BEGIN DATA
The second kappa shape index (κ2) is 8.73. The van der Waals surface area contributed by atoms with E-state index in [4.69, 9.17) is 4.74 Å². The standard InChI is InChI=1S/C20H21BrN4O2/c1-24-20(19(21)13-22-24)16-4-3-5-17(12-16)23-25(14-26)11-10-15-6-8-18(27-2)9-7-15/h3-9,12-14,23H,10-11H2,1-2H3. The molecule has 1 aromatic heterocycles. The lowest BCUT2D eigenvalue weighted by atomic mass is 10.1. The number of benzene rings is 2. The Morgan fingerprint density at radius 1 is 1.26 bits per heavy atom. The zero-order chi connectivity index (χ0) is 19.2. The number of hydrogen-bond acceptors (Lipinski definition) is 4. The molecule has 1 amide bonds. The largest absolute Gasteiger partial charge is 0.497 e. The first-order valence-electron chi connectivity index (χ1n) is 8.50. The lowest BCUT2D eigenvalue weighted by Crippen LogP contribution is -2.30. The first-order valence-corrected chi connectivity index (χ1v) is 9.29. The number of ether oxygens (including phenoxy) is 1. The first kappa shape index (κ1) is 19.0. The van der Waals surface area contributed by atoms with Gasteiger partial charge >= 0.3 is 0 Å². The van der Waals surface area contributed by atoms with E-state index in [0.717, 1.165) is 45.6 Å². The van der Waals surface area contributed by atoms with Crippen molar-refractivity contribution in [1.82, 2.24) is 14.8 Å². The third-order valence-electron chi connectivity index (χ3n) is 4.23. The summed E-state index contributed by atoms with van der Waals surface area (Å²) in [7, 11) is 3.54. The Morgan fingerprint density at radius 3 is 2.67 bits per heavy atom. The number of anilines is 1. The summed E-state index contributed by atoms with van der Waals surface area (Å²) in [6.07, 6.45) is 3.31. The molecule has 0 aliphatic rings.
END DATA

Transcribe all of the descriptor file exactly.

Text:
The second kappa shape index (κ2) is 8.73. The van der Waals surface area contributed by atoms with E-state index in [4.69, 9.17) is 4.74 Å². The standard InChI is InChI=1S/C20H21BrN4O2/c1-24-20(19(21)13-22-24)16-4-3-5-17(12-16)23-25(14-26)11-10-15-6-8-18(27-2)9-7-15/h3-9,12-14,23H,10-11H2,1-2H3. The molecule has 1 aromatic heterocycles. The lowest BCUT2D eigenvalue weighted by atomic mass is 10.1. The number of benzene rings is 2. The Morgan fingerprint density at radius 1 is 1.26 bits per heavy atom. The zero-order chi connectivity index (χ0) is 19.2. The number of hydrogen-bond acceptors (Lipinski definition) is 4. The molecule has 1 amide bonds. The largest absolute Gasteiger partial charge is 0.497 e. The first-order valence-electron chi connectivity index (χ1n) is 8.50. The lowest BCUT2D eigenvalue weighted by Crippen LogP contribution is -2.30. The first-order valence-corrected chi connectivity index (χ1v) is 9.29. The number of ether oxygens (including phenoxy) is 1. The first kappa shape index (κ1) is 19.0. The van der Waals surface area contributed by atoms with Gasteiger partial charge >= 0.3 is 0 Å². The van der Waals surface area contributed by atoms with E-state index in [0.717, 1.165) is 45.6 Å². The van der Waals surface area contributed by atoms with Crippen molar-refractivity contribution in [1.82, 2.24) is 14.8 Å². The third-order valence-electron chi connectivity index (χ3n) is 4.23. The summed E-state index contributed by atoms with van der Waals surface area (Å²) in [7, 11) is 3.54. The Morgan fingerprint density at radius 3 is 2.67 bits per heavy atom. The number of anilines is 1. The summed E-state index contributed by atoms with van der Waals surface area (Å²) in [6.07, 6.45) is 3.31. The molecule has 0 aliphatic rings.